Speed to business value

The projects in the roadmap aren’t the only piece of the puzzle when it comes to measuring your data strategy’s ROI. With those projects come more capabilities and efficiency gains that will help your teams complete tasks more quickly, bringing you early returns that compound over time. Going back to the consolidated data and analytics platform example, the efficiency gains from this project may speed up product development for one of your teams, helping them to release products sooner than was previously possible. Because of this early release, your company now has the opportunity to earn revenue sooner. All of the resulting revenue from the early release measures up as part of the strategy ROI (since the strategy identified the potential for the efficiencies in the first place). Perhaps even more importantly, speeding time to market may have allowed you to capture greater market share or beat a competitor’s offering.

To enable micro-targeted marketing, you could look at a framework for formalizing the development and production of consumer analytics models. Clients who develop micro-targeted marketing can now rapidly deploy and test new models, learning more about their consumers than ever before. If the client sees a change in behavior, they have the opportunity to react more quickly and reap the monetary gains.

Overall impact to business strategy

The final piece of a data strategy’s ROI is its effect on your company’s overall business strategy. The capabilities that result from your strategy roadmap projects will allow your company to perform completely new types of tasks and functions. You’ll be able to develop products, capabilities, or strategic initiatives that were nowhere near feasible in the past.

Going back to the micro-targeted marketing example, if it identifies new groups of customers, you can now create business initiatives that focus on going after those markets and adding additional revenue. New capabilities resulting from your data strategy roadmap might also help you to identify new patterns of customer behavior, or analyze each individual customer’s behavior to create truly personalized marketing campaigns. These are customer classifications you might have never even known existed before. This is vastly different from the past, where you were forced to analyze each customer as part of a larger market segment or demographic.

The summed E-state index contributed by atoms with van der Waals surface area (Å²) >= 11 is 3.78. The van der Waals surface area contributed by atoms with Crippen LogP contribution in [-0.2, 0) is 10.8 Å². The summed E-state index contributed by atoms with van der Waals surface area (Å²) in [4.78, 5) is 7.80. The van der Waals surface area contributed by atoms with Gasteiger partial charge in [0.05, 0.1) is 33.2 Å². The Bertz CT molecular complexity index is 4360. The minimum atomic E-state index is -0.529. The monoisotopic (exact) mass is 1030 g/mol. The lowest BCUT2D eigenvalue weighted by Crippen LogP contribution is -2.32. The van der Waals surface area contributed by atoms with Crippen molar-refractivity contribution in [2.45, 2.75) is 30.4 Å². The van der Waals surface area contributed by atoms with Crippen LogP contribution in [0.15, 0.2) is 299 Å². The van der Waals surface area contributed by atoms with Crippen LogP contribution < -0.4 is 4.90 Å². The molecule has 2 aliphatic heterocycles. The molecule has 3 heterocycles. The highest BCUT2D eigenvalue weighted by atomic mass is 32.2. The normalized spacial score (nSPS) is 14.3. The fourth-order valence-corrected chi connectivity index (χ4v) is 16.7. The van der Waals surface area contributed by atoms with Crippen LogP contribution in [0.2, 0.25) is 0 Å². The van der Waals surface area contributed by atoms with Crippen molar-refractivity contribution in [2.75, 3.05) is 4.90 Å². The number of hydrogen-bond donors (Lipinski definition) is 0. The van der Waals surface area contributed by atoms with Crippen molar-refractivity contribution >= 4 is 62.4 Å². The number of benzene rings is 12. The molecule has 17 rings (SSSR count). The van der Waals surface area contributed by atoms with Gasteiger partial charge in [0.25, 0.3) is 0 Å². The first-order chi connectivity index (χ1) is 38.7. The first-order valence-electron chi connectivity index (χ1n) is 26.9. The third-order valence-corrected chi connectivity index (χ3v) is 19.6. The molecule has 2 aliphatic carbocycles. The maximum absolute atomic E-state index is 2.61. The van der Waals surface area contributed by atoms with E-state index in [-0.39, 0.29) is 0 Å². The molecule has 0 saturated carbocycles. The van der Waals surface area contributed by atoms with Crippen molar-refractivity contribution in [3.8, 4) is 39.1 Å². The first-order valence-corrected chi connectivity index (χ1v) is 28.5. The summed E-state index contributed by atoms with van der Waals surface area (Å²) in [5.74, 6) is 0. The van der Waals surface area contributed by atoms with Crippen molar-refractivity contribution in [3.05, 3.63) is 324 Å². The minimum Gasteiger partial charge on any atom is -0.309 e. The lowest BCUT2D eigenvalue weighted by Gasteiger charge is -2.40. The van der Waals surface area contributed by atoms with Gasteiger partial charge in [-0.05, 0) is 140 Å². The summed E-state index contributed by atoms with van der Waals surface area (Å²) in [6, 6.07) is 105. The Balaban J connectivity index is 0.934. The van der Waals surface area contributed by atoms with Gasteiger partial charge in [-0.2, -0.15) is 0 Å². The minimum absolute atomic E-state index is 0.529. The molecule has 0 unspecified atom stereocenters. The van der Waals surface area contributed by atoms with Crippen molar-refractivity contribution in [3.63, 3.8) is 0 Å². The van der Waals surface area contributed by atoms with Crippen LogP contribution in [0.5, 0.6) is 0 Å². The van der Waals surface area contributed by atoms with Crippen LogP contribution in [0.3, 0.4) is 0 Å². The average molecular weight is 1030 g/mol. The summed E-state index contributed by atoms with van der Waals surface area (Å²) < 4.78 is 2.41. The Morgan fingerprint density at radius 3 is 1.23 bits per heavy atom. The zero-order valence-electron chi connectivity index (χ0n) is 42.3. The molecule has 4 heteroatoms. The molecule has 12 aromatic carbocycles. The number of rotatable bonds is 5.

Simply having more of these new capabilities at your disposal will allow you to tackle more ambitious problems. Previously in the healthcare and biotech spaces, computations to study different drugs or genetics were extremely time consuming and expensive. With recent advances, such companies can tackle tasks that were simply too cost prohibitive before. Technologies like Apache Spark are vastly reducing the time (and thus cost) it takes to complete certain genetic calculations, as mentioned in David Patterson’s talk on using Spark for genetics processing. With advances like this, capabilities and tasks that were nearly impossible before are now attainable realities. A data strategy can help an R&D company identify these opportunities and then build a plan to realize them, resulting in many new opportunities for the client.

How do you identify the ROI from examples like this in your data strategy? Think about the outcome of the new business strategy initiatives. For the initiatives that go after new markets, one way to look at the ROI is the new revenue from those market segments. For the initiatives that create more personalized customer experiences, think of the revenue resulting from the uplift in customer loyalty. For R&D companies, the ROI can be the cost savings in decreased R&D time and decreased product development time and costs.

Conclusion

A data strategy will help you identify the optimal projects for you to tackle that will have the highest return to your business and its overall strategy. Looking at the resulting projects, along with accelerated business value, and effects to the company’s overall business strategy, will give you a comprehensive view on how to think about the specific value a data strategy will bring. Knowing this, you can begin to look at a data strategy not as a project that delivers abstract, unquantifiable results, but as an impetus for identifying key sources of ROI for your business. To learn more about creating a data strategy, download our related position paper.